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It’s not only big scientific breakthroughs like Mark Roth’s suspended animation or the Pentagon’s lightsaber-like plasma knives that bring our favorite scifi movies to mind. It can also be something simple, like a report that police officers in California are starting to use head-mounted cameras. Sounds simple enough, but it actually harks forward to a futuristic gadget the master of scifi action James Cameron created for his Colonial Marines in Aliens.
Earlier this month, the San Jose police department launched a pilot project equipping officers with head-cams to record their interactions with civilians. There’s no explanation given as to why Hicks and his fictional squad have cameras attached to their helmets in the movie (besides the fact that it allows their incompetent Commanding Officer to see what is going on without getting too close to the action), but the police say they’re trying out the devices in hopes that they’ll provide evidence of crimes, timely information about suspects and aid investigations of complaints against police.
Critics of the department agree the head-cams might remind officers not to overstep their bounds. According to the local paper, The Mercury News, the San Jose police make more arrests for resisting arrest than any other major California city, and have repeatedly used force in incidents that began as seemingly benign situations. A cell phone video showing officers apparently beating a San Jose State University student from Vietnam hasn’t helped the department’s image. Obviously, dealing with alien residents in San Jose is more complicated than dealing with the aliens living on LV-426, where there’s no such thing as using too much force. Ripley’s strategy for the dealing with the planetoid’s toothy criminal element: “I say we take off, and nuke the site from orbit.”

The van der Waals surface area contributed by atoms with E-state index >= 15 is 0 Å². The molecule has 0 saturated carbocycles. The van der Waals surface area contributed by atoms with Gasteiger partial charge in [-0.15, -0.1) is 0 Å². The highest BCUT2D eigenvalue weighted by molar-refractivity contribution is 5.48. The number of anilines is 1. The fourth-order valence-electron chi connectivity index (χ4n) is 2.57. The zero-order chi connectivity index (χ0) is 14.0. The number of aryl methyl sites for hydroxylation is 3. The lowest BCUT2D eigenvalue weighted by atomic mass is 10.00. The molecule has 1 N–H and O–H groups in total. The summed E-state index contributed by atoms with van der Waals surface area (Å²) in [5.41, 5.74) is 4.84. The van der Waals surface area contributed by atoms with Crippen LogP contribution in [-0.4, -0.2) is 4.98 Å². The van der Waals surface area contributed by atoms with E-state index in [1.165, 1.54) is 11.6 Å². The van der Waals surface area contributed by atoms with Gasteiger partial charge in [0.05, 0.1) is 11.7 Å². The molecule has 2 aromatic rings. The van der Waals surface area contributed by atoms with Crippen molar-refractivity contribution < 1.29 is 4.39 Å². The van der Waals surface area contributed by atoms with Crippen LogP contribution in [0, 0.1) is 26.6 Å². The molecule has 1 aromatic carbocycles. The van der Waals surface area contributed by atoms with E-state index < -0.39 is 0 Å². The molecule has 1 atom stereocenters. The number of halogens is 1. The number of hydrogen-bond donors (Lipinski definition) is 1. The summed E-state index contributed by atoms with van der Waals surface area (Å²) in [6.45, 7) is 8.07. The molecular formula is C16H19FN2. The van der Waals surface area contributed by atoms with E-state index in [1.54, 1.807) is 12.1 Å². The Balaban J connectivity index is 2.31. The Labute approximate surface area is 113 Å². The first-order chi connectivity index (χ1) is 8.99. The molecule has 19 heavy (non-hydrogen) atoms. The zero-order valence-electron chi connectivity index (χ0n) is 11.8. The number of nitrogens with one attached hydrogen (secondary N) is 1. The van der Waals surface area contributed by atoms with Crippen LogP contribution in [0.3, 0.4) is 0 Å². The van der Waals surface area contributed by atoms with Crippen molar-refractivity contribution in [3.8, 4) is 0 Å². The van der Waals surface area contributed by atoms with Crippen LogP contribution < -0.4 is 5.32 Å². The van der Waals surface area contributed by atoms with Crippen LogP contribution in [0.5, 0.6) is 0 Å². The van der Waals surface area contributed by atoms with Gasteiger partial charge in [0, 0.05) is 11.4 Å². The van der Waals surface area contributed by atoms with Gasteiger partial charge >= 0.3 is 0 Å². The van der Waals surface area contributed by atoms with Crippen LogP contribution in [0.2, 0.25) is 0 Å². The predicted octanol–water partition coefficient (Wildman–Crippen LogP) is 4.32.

San Jose is the first major U.S. city to try out the unique surveillance system, known as AXON. But if it works, it’s hard to imagine that other police departments wouldn’t eventually suit up the same way. The Bluetooth-sized camera is attached to an officer via a headband above the ear and the video is stored in a small pack that hangs from the officer’s belt. The cameras, which are equipped with an audio recorder and align with the officer’s vision, are turned on when the officer makes contact with a person and are later switched to standby mode. At the end of each user’s shift, recordings are downloaded to a central server.
The key to the system’s success is that while officers may review the tape at any time, it may not be erased. Ripley would have benefited from such a system on her first trip to LV-426. Weyland-Yutani Corporation couldn’t say she was lying about aliens attacking her crew because the footage would prove it really happened. Surely, the company would never send anyone back there knowing the truth, right? End of sequel. Ripley can rest in peace.
Having the truth on tape is perhaps why officers welcome the devices. “I used it this morning in making an arrest,” says William Doane, one of the AXON test pilots. “It verified what I saw.”
Robocop recorded everything he saw and he still went around saying things like, “Dead or alive, you’re coming with me!” That seems like excessive force. On the other hand his recording of the villain’s confession helped him justify his actions and he ended up a hero.
One thing’s for sure: The POV video will end up as entertainment just like it did in Aliens. A production company is already working on a deal with a major cable network for a “Cops”-type reality show using the AXON head-mounted camera. The project’s working title: “POV-PD.”Read More